While nausea can be avoided when taking bromocriptine in very small dosages alone or with sildenafil citrate, the trick does not work when combining bromocriptine with yohimbe. When on yohimbe, I have never managed to avoid the nausea caused by adding bromocriptine. If nausea occurs when using bromocriptine alone, I can sometimes escape the discomfort by going to sleep. After ingesting bromocriptine with yohimbe I may get to sleep more easily than on yohimbe alone, but sleep quality is nowhere near what it would be without the yohimbe.
I do not recommend combining yohimbe with bromocriptine. And I do not recommend either alone. Both substances mess up sexual quality, and especially bromocriptine does damage to sexual parameters. This is in contrast to tongkat ali which improves long-term sexual health.
Yohimbe plus deprenyl
I have also tried deprenyl (selegeline, Jumex) with yohimbe. Deprenyl is a MAO inhibitor, and I had read that MAO inhibitors don’t go well with yohimbe, so I was careful with the dosages. I had previously tried deprenyl alone, and found it to have an amphetamine-like effect at dosages of more than 2.5 milligrams (half a standard Jumex tablet). I don’t feel the amphetamine-like effect anymore with up to 5 milligrams. But for me, deprenyl also detracts from the yohimbe when combined with it.
I have always found deprenyl’s pro-sexual effects overrated. It’s a dopaminergic substance, and dopamine is, to a certain extent, responsible for sexual desire. But dopamine overstimulation strongly interferes with erectile function and leads to a (reversible) shrinkage of the male organ. That’s why cocaine, and amphetamines may make you horny, but also make erections and orgasms more difficult to achieve.
Deprenyl is not as bad as amphetamine and methamphetamine in making erections more difficult. It may even be that a 25-year-old would not feel any erectile impediment. But for a man of about 50, the anti-erection effect is stronger than the pro-libido effect, unless there is a clear dopamine deficit (as with Parkinson’s patients).
One can counterbalance the anti-erection effect of deprenyl with a phosphodiesterase inhibitor. In fact, I have been told that drug users now regularly mix cocaine with sildenafil citrate to avoid shrinkage.
But why combine yohimbe and deprenyl when this is no better than yohimbe alone, and definitely worse than the combination of yohimbe with sildenafil citrate?
As deprenyl is an MAO inhibitor, it may possibly aggravate the negative side effects of yohimbe. Yohimbine is an alpha-2-receptor blocker; it frees systemic adrenaline and noradrenaline. Adrenaline and noradrenaline (epinephrine and norepinephrine) function as hormones and as neurotransmitters. The adrenaline and noradrenaline displaced by the yohimbe from alpha-2-receptors lead to mental agitation as well as increased heart rate.
This effect is countered by the enzyme monoamine oxidase (MAO), which breaks down adrenaline and noradrenaline, leading to relaxation after states of agitation. MAO inhibitors interfere with monoamine oxidase’s capability to deaminate and destroy adrenaline and noradrenaline. In combination with yohimbe, this means that the agitated state lasts until the yohimbine has cleared from the alpha-2-receptors. With unimpaired monoamine oxidase, the agitation caused by the displacement of adrenaline from alpha-2-receptors should be countered by the breakdown of free adrenaline and noradrenaline.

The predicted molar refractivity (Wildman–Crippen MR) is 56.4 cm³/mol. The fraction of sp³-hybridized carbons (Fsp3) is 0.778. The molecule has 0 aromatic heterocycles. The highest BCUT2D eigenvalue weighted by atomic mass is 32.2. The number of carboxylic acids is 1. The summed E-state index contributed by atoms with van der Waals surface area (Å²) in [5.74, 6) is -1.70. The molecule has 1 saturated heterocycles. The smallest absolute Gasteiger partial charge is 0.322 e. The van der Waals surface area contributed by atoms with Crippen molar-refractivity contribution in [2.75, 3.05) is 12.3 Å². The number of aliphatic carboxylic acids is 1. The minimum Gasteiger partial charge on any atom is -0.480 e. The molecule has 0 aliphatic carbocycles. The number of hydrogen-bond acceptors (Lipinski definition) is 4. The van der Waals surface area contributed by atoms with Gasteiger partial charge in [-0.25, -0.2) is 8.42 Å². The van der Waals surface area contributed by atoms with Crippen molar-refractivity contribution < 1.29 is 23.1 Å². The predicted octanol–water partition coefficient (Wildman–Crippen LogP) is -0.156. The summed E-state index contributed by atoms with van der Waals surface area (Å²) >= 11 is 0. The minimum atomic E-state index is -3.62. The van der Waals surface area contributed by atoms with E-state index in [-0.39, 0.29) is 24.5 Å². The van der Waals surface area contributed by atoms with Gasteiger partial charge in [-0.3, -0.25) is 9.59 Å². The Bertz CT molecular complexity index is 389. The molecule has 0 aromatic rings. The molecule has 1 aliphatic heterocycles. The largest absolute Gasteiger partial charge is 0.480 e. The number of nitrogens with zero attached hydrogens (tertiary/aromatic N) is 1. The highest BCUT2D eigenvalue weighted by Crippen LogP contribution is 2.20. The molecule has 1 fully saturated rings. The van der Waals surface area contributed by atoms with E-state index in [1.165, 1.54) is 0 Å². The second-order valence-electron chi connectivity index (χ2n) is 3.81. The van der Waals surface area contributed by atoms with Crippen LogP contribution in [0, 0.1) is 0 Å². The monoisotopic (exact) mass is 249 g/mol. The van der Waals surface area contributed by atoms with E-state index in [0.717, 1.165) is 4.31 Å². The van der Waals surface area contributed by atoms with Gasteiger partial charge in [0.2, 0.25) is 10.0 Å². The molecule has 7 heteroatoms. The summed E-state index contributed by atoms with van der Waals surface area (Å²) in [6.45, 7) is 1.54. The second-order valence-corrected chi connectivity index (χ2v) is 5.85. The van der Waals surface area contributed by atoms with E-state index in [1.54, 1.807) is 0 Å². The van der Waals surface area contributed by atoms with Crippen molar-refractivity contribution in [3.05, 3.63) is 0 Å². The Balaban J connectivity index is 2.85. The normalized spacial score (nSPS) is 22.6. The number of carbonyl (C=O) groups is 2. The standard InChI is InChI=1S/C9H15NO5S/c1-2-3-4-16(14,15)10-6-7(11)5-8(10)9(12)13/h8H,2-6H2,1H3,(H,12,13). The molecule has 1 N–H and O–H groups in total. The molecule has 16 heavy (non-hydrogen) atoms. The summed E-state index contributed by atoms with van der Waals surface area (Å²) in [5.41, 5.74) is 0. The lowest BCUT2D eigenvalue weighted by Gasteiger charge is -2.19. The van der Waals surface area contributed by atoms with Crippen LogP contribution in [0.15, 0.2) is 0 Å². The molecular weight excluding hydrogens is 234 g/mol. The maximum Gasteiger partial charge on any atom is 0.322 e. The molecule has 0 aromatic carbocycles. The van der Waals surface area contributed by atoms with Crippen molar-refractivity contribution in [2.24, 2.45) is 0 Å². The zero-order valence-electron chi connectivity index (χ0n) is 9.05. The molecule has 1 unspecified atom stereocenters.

Combining deprenyl with yohimbe will likely prolong the negative side effects of yohimbe, such as heart palpitation, nervousness, and sleeplessness, while doing little or nothing to enhance the pro-sexual effects.
What we would really like with yohimbe is increased MAO activity, not diminished MAO activity, so we could go to sleep after having enjoyed yohimbe’s pro-sexual effects. Therefore, we don’t want deprenyl, but some sort of ‘anti-deprenyl’ .
Yohimbe and sleep
For me, the worst side effect of yohimbe is that I cannot go to sleep for at least 20 hours after having ingested even just a small amount of the herbal.
This is not the case for all those who try yohimbe. Some people sleep perfectly normal, even after ingesting yohimbe just two or three hours before retiring. It’s the same group of people on whom yohimbe also doesn’t have much of a sexual effect.
However, in those subjects in whom yohimbe (the root) in dosages equivalent of 5 to 20 milligram yohimbine (the active ingredient) has a pronounced pro-sexual effect, the dosage needed for sleep avoidance is considerably less than the one for pro-sexual effects.
If yohimbe is taken daily, the sleep problem typically is worst on the first day.
My own approach is to take yohimbe on one day, and on the next day not to take any, as I really feel that I need yohimbe-undisturbed sleep in the second night.
Another approach (which I think is inferior because it diminishes the pro-sexual effect of yohimbe) is to take it every day for about a week or two, and then to take a few days off. When I followed this approach, I slept a lot on the off-days, up to 12 hours. On the first off-day, it may even have been 16 hours.
By taking yohimbe in cycles of a week or two, I achieve an almost normal sleep pattern after two or three days. In the first night of such a yohimbe cycle, I usually did not sleep at all. When I was lucky, I did get some sleep before noon on the next day. On the second day, I took my daily yohimbe dosage directly after having had a little sleep (as little as two hours). The next night, I got to sleep at 2 or 3 in the morning, and actually slept for five or six hours. On the third day, I would ingest my yohimbe only a few hours after waking up, to have the ingestion time closer to the most likely time for sexual intercourse. Sleep would still be light, but I could be quite sure that I would get some sleep. On following days, I would have an almost normal sleep pattern, so sleep would be light.
The crux with this approach is that I during such a course, the yohimbe loses its pro-sexual power. This of course defeats the logic of any yohimbe regimen.